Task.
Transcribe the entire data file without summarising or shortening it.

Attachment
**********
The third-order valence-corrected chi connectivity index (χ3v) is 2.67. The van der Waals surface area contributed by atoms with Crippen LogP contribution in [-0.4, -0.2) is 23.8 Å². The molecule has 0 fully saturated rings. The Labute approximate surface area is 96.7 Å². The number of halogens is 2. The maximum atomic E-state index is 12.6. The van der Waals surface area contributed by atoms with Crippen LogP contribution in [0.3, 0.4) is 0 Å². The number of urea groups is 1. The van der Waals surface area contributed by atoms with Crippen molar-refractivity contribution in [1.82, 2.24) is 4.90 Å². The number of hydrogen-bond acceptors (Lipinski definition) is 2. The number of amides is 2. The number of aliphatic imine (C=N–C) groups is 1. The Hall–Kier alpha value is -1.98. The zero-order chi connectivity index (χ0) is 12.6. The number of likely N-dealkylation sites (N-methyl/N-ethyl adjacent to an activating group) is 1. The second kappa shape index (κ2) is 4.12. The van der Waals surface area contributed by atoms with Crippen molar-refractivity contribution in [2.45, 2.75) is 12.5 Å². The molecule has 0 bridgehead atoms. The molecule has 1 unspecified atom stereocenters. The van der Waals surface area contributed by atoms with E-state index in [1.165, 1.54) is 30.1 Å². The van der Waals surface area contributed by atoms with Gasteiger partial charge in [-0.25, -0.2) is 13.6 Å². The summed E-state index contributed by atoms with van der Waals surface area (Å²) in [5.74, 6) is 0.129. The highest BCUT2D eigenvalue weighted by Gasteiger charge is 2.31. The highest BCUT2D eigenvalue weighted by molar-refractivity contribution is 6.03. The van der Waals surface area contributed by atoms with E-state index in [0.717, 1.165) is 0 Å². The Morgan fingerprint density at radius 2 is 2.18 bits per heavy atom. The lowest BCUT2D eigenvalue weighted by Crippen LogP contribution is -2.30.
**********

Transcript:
The third-order valence-corrected chi connectivity index (χ3v) is 2.67. The van der Waals surface area contributed by atoms with Crippen LogP contribution in [-0.4, -0.2) is 23.8 Å². The molecule has 0 fully saturated rings. The Labute approximate surface area is 96.7 Å². The number of halogens is 2. The maximum atomic E-state index is 12.6. The van der Waals surface area contributed by atoms with Crippen LogP contribution in [0.3, 0.4) is 0 Å². The number of urea groups is 1. The van der Waals surface area contributed by atoms with Crippen molar-refractivity contribution in [1.82, 2.24) is 4.90 Å². The number of hydrogen-bond acceptors (Lipinski definition) is 2. The number of amides is 2. The number of aliphatic imine (C=N–C) groups is 1. The Hall–Kier alpha value is -1.98. The zero-order chi connectivity index (χ0) is 12.6. The number of likely N-dealkylation sites (N-methyl/N-ethyl adjacent to an activating group) is 1. The second kappa shape index (κ2) is 4.12. The van der Waals surface area contributed by atoms with Crippen molar-refractivity contribution in [2.45, 2.75) is 12.5 Å². The molecule has 0 bridgehead atoms. The molecule has 1 unspecified atom stereocenters. The van der Waals surface area contributed by atoms with E-state index in [1.165, 1.54) is 30.1 Å². The van der Waals surface area contributed by atoms with Gasteiger partial charge in [-0.25, -0.2) is 13.6 Å². The summed E-state index contributed by atoms with van der Waals surface area (Å²) in [5.74, 6) is 0.129. The highest BCUT2D eigenvalue weighted by Gasteiger charge is 2.31. The highest BCUT2D eigenvalue weighted by molar-refractivity contribution is 6.03. The van der Waals surface area contributed by atoms with E-state index in [0.717, 1.165) is 0 Å². The Morgan fingerprint density at radius 2 is 2.18 bits per heavy atom. The lowest BCUT2D eigenvalue weighted by Crippen LogP contribution is -2.30.